Composed of two large sections joined by lower level center section. South portion has 2-1/2 stories, a mansard roof with dormers, a cornice with paired brackets, paired sash on the second floor facade, and contemporary storefront display windows on the ground level. The north portion resembles vernacular Greek Revival utilitarian design with 3-1/2 stories, a gable front with cornice returns and some paired sash. It also has a recessed entrance and display windows. The entire building has asbestos siding.
A two-story, flat roof ell is attached to the rear of the south section; the north section has a three-story porch on the right side.
Because of its scale and central location in the business district, this building plays a key role in the historic villagescape.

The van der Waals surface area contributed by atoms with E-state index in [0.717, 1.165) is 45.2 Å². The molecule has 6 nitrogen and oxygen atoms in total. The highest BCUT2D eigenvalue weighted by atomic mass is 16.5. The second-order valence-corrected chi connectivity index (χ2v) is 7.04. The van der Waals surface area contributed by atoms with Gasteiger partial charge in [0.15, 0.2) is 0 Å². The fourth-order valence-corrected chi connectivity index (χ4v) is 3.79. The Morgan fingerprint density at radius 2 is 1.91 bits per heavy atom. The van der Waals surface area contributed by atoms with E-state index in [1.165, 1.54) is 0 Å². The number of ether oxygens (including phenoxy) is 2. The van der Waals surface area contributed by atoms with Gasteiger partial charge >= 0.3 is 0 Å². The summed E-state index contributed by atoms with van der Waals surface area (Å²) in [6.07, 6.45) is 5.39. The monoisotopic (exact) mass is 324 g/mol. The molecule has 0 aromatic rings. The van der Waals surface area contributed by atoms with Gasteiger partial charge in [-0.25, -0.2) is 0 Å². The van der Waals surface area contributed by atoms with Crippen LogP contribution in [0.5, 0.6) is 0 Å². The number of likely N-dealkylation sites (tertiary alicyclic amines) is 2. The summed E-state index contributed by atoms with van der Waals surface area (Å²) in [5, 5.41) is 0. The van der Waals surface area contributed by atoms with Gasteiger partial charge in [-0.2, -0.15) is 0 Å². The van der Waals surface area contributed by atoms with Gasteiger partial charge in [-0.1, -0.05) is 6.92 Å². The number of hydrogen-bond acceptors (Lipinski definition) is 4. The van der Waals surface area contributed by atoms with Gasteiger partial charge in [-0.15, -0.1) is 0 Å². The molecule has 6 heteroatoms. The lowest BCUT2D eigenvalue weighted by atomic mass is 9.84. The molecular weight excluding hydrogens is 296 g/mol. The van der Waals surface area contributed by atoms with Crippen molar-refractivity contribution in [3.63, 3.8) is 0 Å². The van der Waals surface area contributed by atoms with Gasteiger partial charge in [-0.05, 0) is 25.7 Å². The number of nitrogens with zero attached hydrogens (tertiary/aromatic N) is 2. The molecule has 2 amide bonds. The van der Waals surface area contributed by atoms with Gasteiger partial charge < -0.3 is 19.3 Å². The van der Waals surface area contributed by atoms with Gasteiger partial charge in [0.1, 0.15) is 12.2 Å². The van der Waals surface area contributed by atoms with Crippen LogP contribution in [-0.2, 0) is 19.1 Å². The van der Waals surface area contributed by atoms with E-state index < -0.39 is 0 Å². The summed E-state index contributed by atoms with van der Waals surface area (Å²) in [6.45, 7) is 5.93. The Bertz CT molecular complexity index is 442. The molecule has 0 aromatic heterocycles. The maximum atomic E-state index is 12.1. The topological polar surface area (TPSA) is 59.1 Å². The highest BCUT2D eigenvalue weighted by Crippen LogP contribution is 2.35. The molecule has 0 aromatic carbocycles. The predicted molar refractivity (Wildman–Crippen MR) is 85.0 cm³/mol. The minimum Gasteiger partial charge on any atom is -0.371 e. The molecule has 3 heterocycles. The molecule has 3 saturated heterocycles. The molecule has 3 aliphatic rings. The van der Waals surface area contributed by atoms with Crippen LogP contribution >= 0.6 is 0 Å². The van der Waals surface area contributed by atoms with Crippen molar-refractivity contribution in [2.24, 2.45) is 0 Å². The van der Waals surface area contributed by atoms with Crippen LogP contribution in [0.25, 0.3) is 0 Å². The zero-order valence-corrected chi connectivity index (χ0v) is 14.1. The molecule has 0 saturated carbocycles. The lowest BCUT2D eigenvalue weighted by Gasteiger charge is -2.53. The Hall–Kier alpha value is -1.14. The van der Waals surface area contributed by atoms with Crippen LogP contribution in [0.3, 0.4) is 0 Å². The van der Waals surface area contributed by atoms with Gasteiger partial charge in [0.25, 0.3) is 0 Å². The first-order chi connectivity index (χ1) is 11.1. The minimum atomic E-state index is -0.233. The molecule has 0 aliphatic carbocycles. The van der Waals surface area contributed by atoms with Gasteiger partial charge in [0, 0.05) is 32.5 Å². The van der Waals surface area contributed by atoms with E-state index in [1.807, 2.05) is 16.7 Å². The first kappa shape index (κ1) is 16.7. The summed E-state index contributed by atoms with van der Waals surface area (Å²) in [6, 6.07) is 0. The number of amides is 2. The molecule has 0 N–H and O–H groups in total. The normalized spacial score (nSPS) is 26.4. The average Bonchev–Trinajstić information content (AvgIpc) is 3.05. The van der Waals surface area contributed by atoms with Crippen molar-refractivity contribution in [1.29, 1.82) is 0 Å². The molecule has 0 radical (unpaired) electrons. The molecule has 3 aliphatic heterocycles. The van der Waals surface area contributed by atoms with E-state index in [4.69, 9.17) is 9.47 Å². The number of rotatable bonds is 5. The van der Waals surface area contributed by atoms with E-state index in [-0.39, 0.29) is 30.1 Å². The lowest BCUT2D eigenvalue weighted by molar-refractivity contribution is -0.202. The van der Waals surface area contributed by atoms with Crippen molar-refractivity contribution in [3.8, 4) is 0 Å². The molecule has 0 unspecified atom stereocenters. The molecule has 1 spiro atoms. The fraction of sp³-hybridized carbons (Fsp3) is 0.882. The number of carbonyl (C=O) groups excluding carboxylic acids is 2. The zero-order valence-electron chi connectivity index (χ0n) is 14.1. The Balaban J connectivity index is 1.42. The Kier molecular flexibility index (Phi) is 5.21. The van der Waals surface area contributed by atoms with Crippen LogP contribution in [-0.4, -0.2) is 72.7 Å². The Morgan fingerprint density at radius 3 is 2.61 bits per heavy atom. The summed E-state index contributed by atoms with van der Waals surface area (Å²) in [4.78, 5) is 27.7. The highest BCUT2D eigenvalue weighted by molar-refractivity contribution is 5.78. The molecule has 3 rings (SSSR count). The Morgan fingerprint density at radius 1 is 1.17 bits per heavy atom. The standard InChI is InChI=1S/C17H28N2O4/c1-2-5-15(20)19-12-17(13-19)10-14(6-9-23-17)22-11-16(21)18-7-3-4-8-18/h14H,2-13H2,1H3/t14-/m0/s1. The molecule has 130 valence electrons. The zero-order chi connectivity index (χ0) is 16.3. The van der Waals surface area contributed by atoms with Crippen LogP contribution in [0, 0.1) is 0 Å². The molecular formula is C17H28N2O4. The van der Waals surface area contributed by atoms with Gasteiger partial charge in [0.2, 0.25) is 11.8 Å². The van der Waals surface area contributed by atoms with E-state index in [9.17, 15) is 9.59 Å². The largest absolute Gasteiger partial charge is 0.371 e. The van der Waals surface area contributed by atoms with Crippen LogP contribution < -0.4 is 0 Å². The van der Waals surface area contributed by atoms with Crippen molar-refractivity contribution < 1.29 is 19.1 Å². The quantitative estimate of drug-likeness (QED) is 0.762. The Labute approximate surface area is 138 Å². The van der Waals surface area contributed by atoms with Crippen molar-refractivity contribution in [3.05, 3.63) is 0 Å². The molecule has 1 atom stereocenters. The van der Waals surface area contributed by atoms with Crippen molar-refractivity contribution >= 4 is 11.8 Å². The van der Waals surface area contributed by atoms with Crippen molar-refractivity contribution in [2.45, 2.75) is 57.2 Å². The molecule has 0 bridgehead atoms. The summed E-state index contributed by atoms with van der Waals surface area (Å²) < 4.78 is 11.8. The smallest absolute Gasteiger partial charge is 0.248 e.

19. Gulf Service Station, Main Street, 1958.
One-story, hip roof, concrete block construction, two-bay garage and office. Non-contributing.
Originally the site of the Coosuck House, built around 1830. After destroyed by fire in 1892 the Coosuck House was replaced by Hale's Tavern which, in turn, was torn down in 1956.
20. Shell Service Station, Main Street, 1936.
One-story, flat roof, metal "tile block" siding, two-bay garage, office has two large picture windows and a central entrance. Non-contributing.
21. Happy Hour Restaurant, Main Street, c.1830.
Large, 2-1/2 story, woodframe structure with wood shingle siding and gable roof with pediment at the south end of the Main Street facade. Due to extensive changes and alterations throughout the years, little original detail remains, yet the building's general form and outline remain important to the historic district. The first floor has numerous storefronts stretching along Main Street. A shingle pent divides the first and second floors; second floor windows now have 1/1 sash. A 2-1/2 story, gabled ell extends towards the rear from the south side.